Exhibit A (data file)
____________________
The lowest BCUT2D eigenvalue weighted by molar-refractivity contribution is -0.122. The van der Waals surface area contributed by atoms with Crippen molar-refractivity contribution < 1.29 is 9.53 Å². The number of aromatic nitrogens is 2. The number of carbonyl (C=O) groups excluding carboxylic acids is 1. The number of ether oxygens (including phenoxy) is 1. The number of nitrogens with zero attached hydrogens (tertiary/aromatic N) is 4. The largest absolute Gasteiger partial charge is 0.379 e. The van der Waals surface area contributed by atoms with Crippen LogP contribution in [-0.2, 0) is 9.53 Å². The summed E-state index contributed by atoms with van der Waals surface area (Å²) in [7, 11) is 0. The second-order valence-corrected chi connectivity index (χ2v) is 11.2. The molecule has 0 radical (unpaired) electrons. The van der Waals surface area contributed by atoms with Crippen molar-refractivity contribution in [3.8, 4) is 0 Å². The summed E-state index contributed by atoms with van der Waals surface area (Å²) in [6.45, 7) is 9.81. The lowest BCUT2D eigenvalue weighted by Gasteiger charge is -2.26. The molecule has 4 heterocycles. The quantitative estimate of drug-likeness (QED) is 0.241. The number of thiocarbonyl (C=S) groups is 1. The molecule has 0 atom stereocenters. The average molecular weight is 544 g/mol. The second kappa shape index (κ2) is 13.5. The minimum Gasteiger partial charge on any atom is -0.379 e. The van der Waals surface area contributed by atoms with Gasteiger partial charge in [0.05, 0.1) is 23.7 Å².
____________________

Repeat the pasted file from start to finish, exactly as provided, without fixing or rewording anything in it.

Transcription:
The lowest BCUT2D eigenvalue weighted by molar-refractivity contribution is -0.122. The van der Waals surface area contributed by atoms with Crippen molar-refractivity contribution < 1.29 is 9.53 Å². The number of aromatic nitrogens is 2. The number of carbonyl (C=O) groups excluding carboxylic acids is 1. The number of ether oxygens (including phenoxy) is 1. The number of nitrogens with zero attached hydrogens (tertiary/aromatic N) is 4. The largest absolute Gasteiger partial charge is 0.379 e. The van der Waals surface area contributed by atoms with Crippen LogP contribution in [-0.2, 0) is 9.53 Å². The summed E-state index contributed by atoms with van der Waals surface area (Å²) in [7, 11) is 0. The second-order valence-corrected chi connectivity index (χ2v) is 11.2. The molecule has 0 radical (unpaired) electrons. The van der Waals surface area contributed by atoms with Crippen molar-refractivity contribution in [3.8, 4) is 0 Å². The summed E-state index contributed by atoms with van der Waals surface area (Å²) in [6.45, 7) is 9.81. The lowest BCUT2D eigenvalue weighted by Gasteiger charge is -2.26. The molecule has 4 heterocycles. The quantitative estimate of drug-likeness (QED) is 0.241. The number of thiocarbonyl (C=S) groups is 1. The molecule has 0 atom stereocenters. The average molecular weight is 544 g/mol. The second kappa shape index (κ2) is 13.5. The minimum Gasteiger partial charge on any atom is -0.379 e. The van der Waals surface area contributed by atoms with Gasteiger partial charge in [0.05, 0.1) is 23.7 Å².